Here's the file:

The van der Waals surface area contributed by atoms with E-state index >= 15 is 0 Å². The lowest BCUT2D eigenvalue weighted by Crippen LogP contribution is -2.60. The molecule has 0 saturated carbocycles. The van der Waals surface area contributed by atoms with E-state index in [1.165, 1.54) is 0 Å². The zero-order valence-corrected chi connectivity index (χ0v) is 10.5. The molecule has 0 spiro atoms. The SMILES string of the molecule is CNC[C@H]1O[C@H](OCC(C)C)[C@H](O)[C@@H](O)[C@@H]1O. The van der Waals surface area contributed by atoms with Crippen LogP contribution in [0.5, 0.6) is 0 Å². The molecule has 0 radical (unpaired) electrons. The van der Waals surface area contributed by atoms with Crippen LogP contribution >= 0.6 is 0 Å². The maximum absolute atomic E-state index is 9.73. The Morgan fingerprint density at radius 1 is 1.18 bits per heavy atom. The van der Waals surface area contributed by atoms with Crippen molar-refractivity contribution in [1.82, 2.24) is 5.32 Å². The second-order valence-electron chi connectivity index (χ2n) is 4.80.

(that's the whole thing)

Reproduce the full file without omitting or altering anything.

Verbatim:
The van der Waals surface area contributed by atoms with E-state index >= 15 is 0 Å². The lowest BCUT2D eigenvalue weighted by Crippen LogP contribution is -2.60. The molecule has 0 saturated carbocycles. The van der Waals surface area contributed by atoms with E-state index in [1.165, 1.54) is 0 Å². The zero-order valence-corrected chi connectivity index (χ0v) is 10.5. The molecule has 0 spiro atoms. The SMILES string of the molecule is CNC[C@H]1O[C@H](OCC(C)C)[C@H](O)[C@@H](O)[C@@H]1O. The van der Waals surface area contributed by atoms with Crippen LogP contribution in [0.5, 0.6) is 0 Å². The molecule has 0 radical (unpaired) electrons. The van der Waals surface area contributed by atoms with Crippen LogP contribution >= 0.6 is 0 Å². The maximum absolute atomic E-state index is 9.73. The Morgan fingerprint density at radius 1 is 1.18 bits per heavy atom. The van der Waals surface area contributed by atoms with Crippen molar-refractivity contribution in [1.82, 2.24) is 5.32 Å². The second-order valence-electron chi connectivity index (χ2n) is 4.80.